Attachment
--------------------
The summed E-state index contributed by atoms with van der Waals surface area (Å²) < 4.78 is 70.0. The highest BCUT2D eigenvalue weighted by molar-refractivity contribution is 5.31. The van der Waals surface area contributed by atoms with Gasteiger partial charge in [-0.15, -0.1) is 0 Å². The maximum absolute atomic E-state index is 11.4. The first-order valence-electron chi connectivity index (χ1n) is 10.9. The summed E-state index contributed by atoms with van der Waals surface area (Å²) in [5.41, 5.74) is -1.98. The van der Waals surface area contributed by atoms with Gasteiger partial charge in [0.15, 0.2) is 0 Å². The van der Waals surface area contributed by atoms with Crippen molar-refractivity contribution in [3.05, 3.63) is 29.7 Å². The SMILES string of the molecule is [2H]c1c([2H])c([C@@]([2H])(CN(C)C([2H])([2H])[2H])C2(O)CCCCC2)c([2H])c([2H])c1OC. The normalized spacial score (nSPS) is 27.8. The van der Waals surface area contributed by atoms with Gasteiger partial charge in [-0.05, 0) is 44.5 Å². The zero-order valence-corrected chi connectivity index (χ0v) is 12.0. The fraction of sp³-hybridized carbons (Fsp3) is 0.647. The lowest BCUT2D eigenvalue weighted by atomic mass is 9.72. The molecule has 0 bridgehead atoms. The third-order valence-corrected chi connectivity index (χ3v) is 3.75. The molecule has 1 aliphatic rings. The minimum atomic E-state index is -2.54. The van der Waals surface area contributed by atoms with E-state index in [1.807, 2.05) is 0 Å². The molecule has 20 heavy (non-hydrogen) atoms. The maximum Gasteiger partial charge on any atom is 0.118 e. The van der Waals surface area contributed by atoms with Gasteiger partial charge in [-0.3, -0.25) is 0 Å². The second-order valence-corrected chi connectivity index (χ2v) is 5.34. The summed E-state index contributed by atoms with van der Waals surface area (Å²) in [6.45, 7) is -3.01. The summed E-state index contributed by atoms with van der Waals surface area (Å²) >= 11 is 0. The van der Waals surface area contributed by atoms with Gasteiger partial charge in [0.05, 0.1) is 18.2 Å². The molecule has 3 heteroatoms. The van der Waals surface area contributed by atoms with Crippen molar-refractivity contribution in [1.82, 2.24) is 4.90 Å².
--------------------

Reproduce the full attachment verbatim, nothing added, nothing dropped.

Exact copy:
The summed E-state index contributed by atoms with van der Waals surface area (Å²) < 4.78 is 70.0. The highest BCUT2D eigenvalue weighted by molar-refractivity contribution is 5.31. The van der Waals surface area contributed by atoms with Gasteiger partial charge in [-0.15, -0.1) is 0 Å². The maximum absolute atomic E-state index is 11.4. The first-order valence-electron chi connectivity index (χ1n) is 10.9. The summed E-state index contributed by atoms with van der Waals surface area (Å²) in [5.41, 5.74) is -1.98. The van der Waals surface area contributed by atoms with Gasteiger partial charge in [0.15, 0.2) is 0 Å². The van der Waals surface area contributed by atoms with Crippen molar-refractivity contribution in [3.05, 3.63) is 29.7 Å². The SMILES string of the molecule is [2H]c1c([2H])c([C@@]([2H])(CN(C)C([2H])([2H])[2H])C2(O)CCCCC2)c([2H])c([2H])c1OC. The normalized spacial score (nSPS) is 27.8. The van der Waals surface area contributed by atoms with Gasteiger partial charge in [-0.05, 0) is 44.5 Å². The zero-order valence-corrected chi connectivity index (χ0v) is 12.0. The fraction of sp³-hybridized carbons (Fsp3) is 0.647. The lowest BCUT2D eigenvalue weighted by atomic mass is 9.72. The molecule has 0 bridgehead atoms. The third-order valence-corrected chi connectivity index (χ3v) is 3.75. The molecule has 1 aliphatic rings. The minimum atomic E-state index is -2.54. The van der Waals surface area contributed by atoms with E-state index in [1.807, 2.05) is 0 Å². The molecule has 20 heavy (non-hydrogen) atoms. The maximum Gasteiger partial charge on any atom is 0.118 e. The van der Waals surface area contributed by atoms with Gasteiger partial charge in [-0.3, -0.25) is 0 Å². The second-order valence-corrected chi connectivity index (χ2v) is 5.34. The summed E-state index contributed by atoms with van der Waals surface area (Å²) in [6.45, 7) is -3.01. The summed E-state index contributed by atoms with van der Waals surface area (Å²) >= 11 is 0. The van der Waals surface area contributed by atoms with Gasteiger partial charge in [0.05, 0.1) is 18.2 Å². The molecule has 3 heteroatoms. The van der Waals surface area contributed by atoms with Crippen molar-refractivity contribution in [1.82, 2.24) is 4.90 Å².